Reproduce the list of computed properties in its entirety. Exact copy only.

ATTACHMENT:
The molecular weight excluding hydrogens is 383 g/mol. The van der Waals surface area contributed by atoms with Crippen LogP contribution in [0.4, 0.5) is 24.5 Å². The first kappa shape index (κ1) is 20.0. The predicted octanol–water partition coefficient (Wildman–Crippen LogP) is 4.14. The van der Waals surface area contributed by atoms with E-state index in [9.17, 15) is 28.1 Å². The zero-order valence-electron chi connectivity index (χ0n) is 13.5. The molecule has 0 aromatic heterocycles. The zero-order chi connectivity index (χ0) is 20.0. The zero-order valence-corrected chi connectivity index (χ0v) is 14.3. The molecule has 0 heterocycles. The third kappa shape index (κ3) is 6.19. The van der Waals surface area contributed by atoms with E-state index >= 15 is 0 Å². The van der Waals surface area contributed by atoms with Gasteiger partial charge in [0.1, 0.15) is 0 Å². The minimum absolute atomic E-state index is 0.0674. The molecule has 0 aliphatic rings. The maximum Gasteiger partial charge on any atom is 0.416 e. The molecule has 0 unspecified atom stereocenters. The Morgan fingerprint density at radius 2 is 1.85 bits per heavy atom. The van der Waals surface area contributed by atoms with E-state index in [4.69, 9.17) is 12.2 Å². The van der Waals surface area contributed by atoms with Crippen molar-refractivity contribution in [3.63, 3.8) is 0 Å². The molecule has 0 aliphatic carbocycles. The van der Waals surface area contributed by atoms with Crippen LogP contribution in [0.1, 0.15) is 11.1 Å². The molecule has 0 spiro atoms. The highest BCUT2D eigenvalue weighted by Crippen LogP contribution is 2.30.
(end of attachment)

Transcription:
The molecular weight excluding hydrogens is 383 g/mol. The van der Waals surface area contributed by atoms with Crippen LogP contribution in [0.4, 0.5) is 24.5 Å². The first kappa shape index (κ1) is 20.0. The predicted octanol–water partition coefficient (Wildman–Crippen LogP) is 4.14. The van der Waals surface area contributed by atoms with E-state index in [9.17, 15) is 28.1 Å². The zero-order valence-electron chi connectivity index (χ0n) is 13.5. The molecule has 0 aromatic heterocycles. The zero-order chi connectivity index (χ0) is 20.0. The zero-order valence-corrected chi connectivity index (χ0v) is 14.3. The molecule has 0 heterocycles. The third kappa shape index (κ3) is 6.19. The van der Waals surface area contributed by atoms with E-state index >= 15 is 0 Å². The van der Waals surface area contributed by atoms with Gasteiger partial charge in [0.1, 0.15) is 0 Å². The minimum absolute atomic E-state index is 0.0674. The molecule has 0 aliphatic rings. The maximum Gasteiger partial charge on any atom is 0.416 e. The molecule has 0 unspecified atom stereocenters. The Morgan fingerprint density at radius 2 is 1.85 bits per heavy atom. The van der Waals surface area contributed by atoms with E-state index in [4.69, 9.17) is 12.2 Å². The van der Waals surface area contributed by atoms with Crippen molar-refractivity contribution in [3.63, 3.8) is 0 Å². The molecule has 0 aliphatic carbocycles. The van der Waals surface area contributed by atoms with Crippen LogP contribution in [0.1, 0.15) is 11.1 Å². The molecule has 0 spiro atoms. The highest BCUT2D eigenvalue weighted by Crippen LogP contribution is 2.30.